Arsene Wenger’s ‘conspiracy’ talk is hiding flaws in Arsenal side

Author: JOHNATHAN WILSONSat, 2018-01-06 17:43ID: 1515257182408176300LONDON: Managers under pressure become increasingly desperate. After drawing two games in a week to drop to sixth in the table, Arsene Wenger finally finished blaming referees and turned his gaze on the media.
“The referees get away with you, with the English press always, no matter what they do,” he said.
This was bizarre. Wenger appeared to be hinting at a conspiracy by referees, or at least mass ineptitude on the part of referees, abetted by the press’ reluctance to talk about it. Specifically he seemed rattled by the fact that not only had two (well, one, in truth) controversial penalty decisions gone against his side, but the fact that Tottenham’s opener the previous night had been offside. “You have watched the game last night,” he said. “You couldn’t read a line about it today.” Every single match report mentioned it.
The idea that we should discuss refereeing decisions even more than we do now is abhorrent. Refereeing stories are easy. Journalists love writing them. You ask one manager what he thinks about the penalty/ red card/ offside decision, then you ask the other. There is instant controversy. Twitter whips itself into a lather. The comments section overflows. There is traffic. There is buzz. And nothing changes. Nobody learns anything. There is nothing more boring than discussions about refereeing decisions.
Take the two most recent incidents to which Wenger was referring. At West Brom, Calum Chambers was penalized after Kieran Gibbs’ cross struck his arm which was raised, away from but in front of his body. Was it intentional? Almost certainly not. Was the arm in an unnatural position? No. Had it not been there the ball would have hit Chambers’ chest. Do I think it should have been a penalty? No, but I understand why the referee Mike Dean did. From his angle, he saw the arm away
from the body and presumably — we do not know because referees are forbidden to explain such things — thought it was out to the side. So it was unfortunate but hardly a scandal.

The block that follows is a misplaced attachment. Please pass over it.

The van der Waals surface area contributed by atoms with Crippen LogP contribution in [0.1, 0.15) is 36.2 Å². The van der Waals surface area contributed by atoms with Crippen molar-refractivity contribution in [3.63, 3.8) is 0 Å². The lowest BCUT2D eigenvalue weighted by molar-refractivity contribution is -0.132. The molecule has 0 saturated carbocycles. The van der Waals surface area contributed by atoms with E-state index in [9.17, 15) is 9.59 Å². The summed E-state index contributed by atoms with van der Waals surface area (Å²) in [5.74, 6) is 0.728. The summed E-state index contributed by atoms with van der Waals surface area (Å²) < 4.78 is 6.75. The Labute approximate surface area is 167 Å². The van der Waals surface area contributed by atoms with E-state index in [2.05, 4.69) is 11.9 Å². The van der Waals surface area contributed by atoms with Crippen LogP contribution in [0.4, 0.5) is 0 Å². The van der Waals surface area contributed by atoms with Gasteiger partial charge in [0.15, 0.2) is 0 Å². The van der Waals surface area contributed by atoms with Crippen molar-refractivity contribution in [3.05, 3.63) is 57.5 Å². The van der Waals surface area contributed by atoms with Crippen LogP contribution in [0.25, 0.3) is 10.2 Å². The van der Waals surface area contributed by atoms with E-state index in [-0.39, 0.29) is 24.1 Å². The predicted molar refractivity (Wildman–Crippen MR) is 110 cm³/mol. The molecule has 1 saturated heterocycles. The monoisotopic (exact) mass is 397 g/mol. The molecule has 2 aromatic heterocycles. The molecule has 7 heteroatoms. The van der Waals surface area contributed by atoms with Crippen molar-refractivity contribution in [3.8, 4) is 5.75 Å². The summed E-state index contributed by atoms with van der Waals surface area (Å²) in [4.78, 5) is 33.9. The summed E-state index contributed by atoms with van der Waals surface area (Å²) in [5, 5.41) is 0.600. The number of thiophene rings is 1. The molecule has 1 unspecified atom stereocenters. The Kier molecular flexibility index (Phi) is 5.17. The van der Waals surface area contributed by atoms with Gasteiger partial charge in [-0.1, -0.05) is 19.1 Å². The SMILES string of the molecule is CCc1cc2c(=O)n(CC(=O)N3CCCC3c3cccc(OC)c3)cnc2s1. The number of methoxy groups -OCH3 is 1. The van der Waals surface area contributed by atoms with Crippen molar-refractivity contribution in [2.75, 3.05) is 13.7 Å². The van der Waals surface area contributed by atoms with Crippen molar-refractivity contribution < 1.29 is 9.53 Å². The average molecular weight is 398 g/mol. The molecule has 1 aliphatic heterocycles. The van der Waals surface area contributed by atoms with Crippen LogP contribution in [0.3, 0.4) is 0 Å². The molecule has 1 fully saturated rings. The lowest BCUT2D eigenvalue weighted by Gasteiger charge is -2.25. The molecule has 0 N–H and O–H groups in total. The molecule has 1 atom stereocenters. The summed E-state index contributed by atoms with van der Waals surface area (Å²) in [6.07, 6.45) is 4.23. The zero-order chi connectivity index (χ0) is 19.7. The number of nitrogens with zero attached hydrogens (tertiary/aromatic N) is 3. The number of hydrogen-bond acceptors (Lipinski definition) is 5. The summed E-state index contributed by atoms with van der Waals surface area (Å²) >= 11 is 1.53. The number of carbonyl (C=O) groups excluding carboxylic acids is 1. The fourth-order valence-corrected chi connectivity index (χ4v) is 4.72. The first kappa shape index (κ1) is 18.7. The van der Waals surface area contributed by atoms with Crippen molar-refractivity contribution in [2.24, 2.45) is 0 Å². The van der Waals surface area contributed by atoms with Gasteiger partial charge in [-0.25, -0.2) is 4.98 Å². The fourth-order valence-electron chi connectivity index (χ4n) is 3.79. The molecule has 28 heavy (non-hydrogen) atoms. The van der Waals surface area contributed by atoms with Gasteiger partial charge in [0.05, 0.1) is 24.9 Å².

Wenger’s more specific rage was directed Anthony Taylor for the penalty he awarded Chelsea after Hector Bellerin had kicked Eden Hazard’s heel. Here, it was hard to see any ambiguity. One player had kicked another in the penalty area. It was a slightly unusual incident in that players rarely kick the bottom of one another’s boots, but he did kick him: Penalty.
From what I can glean from social media, it seems I am in the majority in both cases: the one at West Brom should not have been given; the one against Chelsea should. But it hardly matters. Most Arsenal fans will be certain both decisions were wrong; most West Brom and Chelsea fans will be sure the penalties their sides got were correct. Nobody ever yields in such disagreements; nobody’s mind is ever changed by what
phone-ins and social media companies laughably call “the debate” around them.
Sane people retreat from any discussion, and the stage is left for the spittle-flecked zealots to rant away into an increasingly weary darkness.
This is the modern world, in football as it is in politics. Far more productive would be to acknowledge that there are grey areas and that referees, being just as human as Wenger’s defenders, occasionally make mistakes.
“He saw what he wanted to see,” Wenger said of Dean after the West Brom game, a comment that has, understandably, brought an FA charge.
To allege conspiracy not merely impugns Dean — who may be a little over-fond of the limelight but whom nobody has ever seriously accused of corruption — but undermines the integrity of the game as a whole.
More than that, it makes Wenger look foolish. If there were a
conspiracy, why did Jack Wilshere escape a second yellow card for a clear dive on Wednesday? Against Tottenham, it may be remembered, Mike Dean allowed two Arsenal goals that were marginally offside, the first of them coming from a free-kick that probably shouldn’t have been given.
Arsenal are struggling this season, playing fitfully and reliant on two players who are out of contract in June. There is no conspiracy; there is just a team that, once again, seems to lack the mental capacity to apply itself consistently.
Main category: SportsTags: footballsoccerArsenalArsene WengerEPLPremier leaguerelated_nodes: Wenger banned for three games over ref commentsWenger rules out Sanchez and Ozil exits in JanuarySaudi Arabia’s referee’s chief cool on Video Assistant Referees

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